Malcolm & Dan Joe (WW1)

"Dan-Joe & Malcolm (WW1)" -- TOC

Ch. 2 - "The Death Of A Duke"

In 1914, Serbia (Map) was "an aggressive, backward and domestically violent Christian kingdom which had won its independence from the rule of the Muslim Ottoman empire after centuries of rebellion."7 It is not that all Serbs hated those of Austria-Hungary, "a polity of five major religions and a dozen languages," each group living in fear that some particular group should take charge. One of these groups consisted of Serbs who historically ended up being part of Austrian-Hungarian nation; these Serbs wanted to add their territory to Serbia: a position which was not supported by their Austrian-Hungarian master. A group of five young Serbs and a Bosnian slipped over the border and assassinated8 Frantz Ferdinand, a nephew to the Emperor of Austria-Hungary and heir to the Habsburg throne. This, the history books have it, was the immediate cause of World War One. The investigation that followed the event, was immediate and the resultant report implicated head administrative officials in Serbia. The honour of a country was now at stake and international notes were passed, allies consulted, and time limits declared.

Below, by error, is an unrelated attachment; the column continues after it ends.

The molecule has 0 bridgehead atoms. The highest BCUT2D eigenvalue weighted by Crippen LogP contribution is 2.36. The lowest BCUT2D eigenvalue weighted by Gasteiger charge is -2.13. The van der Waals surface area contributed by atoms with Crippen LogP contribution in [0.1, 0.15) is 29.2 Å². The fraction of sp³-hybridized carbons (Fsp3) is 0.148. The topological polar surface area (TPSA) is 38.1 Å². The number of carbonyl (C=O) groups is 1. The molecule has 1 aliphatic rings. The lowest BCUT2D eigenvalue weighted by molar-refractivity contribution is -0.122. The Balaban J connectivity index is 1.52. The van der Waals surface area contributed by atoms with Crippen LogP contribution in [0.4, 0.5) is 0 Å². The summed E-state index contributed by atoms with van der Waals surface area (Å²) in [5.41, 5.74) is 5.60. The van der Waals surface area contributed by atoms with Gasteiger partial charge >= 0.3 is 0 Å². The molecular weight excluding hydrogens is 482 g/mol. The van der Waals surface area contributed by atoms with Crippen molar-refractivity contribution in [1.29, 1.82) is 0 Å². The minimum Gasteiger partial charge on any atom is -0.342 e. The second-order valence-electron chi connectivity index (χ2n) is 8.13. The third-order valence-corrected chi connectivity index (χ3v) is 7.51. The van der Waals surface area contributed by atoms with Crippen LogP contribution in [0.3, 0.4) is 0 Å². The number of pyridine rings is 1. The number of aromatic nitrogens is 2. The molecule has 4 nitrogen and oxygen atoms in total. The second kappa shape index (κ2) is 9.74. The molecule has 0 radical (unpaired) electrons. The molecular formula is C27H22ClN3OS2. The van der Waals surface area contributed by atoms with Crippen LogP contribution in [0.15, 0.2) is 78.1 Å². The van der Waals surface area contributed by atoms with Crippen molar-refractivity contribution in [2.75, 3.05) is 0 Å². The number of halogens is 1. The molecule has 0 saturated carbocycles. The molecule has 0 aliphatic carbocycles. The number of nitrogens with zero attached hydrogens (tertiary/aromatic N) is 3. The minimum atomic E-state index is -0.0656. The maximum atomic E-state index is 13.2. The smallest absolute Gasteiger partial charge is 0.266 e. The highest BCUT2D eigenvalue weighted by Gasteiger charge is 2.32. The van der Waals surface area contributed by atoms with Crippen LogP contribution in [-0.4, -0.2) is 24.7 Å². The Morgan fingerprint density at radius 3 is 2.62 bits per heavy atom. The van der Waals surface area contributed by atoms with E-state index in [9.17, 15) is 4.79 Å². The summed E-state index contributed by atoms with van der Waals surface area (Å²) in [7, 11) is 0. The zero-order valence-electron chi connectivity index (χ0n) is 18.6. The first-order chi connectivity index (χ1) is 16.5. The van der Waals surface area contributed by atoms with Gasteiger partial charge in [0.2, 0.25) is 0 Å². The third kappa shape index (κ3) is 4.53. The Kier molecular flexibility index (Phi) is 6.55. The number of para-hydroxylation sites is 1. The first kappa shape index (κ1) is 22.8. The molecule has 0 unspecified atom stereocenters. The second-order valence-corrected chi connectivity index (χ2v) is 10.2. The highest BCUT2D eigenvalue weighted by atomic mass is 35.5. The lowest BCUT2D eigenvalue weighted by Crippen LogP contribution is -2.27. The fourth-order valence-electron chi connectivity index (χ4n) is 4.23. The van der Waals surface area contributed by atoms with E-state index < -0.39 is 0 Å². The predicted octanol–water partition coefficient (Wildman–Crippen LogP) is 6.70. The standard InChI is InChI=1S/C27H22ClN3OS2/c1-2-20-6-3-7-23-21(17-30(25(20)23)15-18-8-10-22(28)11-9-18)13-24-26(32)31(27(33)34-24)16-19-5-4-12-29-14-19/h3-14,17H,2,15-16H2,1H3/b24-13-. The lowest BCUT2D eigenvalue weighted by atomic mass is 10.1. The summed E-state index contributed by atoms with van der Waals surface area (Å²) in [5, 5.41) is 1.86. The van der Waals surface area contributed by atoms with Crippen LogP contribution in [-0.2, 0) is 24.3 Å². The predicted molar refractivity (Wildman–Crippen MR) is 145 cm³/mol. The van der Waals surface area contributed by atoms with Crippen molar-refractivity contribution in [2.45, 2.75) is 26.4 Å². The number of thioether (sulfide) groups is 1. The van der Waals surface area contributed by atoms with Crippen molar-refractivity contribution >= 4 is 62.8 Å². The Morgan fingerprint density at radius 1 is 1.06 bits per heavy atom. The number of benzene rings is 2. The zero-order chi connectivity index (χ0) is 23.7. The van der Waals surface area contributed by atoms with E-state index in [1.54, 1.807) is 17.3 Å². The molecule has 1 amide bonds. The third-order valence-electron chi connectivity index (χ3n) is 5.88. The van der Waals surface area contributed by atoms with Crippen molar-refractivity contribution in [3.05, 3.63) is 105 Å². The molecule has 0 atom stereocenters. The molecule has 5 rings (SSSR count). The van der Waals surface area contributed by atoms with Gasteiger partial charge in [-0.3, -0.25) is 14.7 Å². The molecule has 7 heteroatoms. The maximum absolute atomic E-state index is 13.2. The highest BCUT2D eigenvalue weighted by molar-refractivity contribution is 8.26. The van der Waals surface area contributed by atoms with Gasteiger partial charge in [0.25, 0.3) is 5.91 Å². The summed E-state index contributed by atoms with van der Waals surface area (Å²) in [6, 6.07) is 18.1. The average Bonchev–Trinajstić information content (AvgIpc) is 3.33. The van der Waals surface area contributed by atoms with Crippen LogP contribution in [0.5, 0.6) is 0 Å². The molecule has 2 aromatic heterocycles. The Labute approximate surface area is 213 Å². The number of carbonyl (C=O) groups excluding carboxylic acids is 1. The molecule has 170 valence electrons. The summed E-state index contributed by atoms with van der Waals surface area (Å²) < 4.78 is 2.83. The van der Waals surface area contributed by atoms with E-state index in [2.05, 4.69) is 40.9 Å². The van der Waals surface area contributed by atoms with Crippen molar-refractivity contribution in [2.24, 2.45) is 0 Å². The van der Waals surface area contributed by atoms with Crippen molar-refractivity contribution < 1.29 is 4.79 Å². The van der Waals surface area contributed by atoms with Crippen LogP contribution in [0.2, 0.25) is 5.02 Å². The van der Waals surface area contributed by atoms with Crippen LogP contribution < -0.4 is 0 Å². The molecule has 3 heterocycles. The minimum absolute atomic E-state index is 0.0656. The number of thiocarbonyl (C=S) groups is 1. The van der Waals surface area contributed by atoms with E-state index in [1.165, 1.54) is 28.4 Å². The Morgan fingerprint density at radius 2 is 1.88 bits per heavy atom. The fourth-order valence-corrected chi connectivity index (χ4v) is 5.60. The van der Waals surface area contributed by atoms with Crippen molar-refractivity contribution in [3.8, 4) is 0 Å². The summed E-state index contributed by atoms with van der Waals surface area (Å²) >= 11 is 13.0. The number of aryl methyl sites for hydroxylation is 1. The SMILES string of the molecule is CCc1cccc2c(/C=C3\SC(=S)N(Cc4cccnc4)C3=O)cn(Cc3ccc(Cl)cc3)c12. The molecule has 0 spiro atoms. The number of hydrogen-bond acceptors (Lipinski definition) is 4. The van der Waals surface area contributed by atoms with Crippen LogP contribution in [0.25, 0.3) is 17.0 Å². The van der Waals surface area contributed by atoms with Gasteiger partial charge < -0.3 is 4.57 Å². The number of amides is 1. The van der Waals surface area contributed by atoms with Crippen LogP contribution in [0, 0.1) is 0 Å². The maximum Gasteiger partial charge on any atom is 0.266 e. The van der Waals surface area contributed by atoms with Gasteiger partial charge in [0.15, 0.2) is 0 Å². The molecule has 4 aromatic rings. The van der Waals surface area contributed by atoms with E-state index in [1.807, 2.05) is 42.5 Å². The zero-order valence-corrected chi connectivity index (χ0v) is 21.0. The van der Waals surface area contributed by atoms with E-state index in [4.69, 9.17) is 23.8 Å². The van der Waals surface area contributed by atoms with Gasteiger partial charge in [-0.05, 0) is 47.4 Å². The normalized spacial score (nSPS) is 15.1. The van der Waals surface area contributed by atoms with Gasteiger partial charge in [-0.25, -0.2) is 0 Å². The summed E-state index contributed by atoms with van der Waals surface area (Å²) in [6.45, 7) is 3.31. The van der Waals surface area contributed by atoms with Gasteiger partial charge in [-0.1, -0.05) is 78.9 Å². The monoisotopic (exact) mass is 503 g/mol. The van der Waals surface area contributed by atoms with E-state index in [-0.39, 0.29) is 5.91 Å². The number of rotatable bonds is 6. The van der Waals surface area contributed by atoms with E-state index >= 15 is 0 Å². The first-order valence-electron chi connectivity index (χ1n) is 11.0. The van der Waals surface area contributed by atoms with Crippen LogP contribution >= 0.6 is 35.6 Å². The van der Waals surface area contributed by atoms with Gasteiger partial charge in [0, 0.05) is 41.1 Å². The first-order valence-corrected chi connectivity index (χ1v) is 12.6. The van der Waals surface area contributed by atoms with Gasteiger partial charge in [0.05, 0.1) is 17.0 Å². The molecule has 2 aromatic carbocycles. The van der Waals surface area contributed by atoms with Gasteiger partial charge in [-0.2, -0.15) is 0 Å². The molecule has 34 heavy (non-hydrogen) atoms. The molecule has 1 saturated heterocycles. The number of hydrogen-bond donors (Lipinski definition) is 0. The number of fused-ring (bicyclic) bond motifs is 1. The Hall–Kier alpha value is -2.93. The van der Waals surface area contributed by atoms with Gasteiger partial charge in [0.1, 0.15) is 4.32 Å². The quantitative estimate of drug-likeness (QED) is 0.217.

There was, as John Keegan pointed out, a brief time when the western nations of the world thought that this "local disagreement" would blow over.

"[The heads of state in Russia, in Germany, in France, in Austria and in Great Britain] did not equally share the information available, nor understand what they did share in the same way, nor agree within each capital about what was understood. Information arrived fitfully, sometimes much, sometimes little, but was always incomplete. There was no way of correlating and displaying it, as there is in modern crises centres. Even had there been, it is not certain that the crises of 1914 would have been managed any better than it was. Modern communication systems may overload those who seek to be informed through them, so consuming time necessary for thought; under load, in 1914, consumed time as men puzzled to fill in the gaps between the facts they had. Time, in all crises, is usually the ingredient missing to make a solution. It is best supplied by an agreement on a pause."9
On July 28th, 1914, Tuesday, Austria-Hungary, but a month after Archduke Franz Ferdinand was murdered, declared war on Serbia, though fourteen months were to pass before they were to do anything about it. Russia, the historical ally of the Serbs, dithered: first mobilizing, then not; then again, but only a partial one; then back to full mobilization. All of this made Germany nervous.

NEXT [Chapter 03, "The Rape Of Belgium"]


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Peter Landry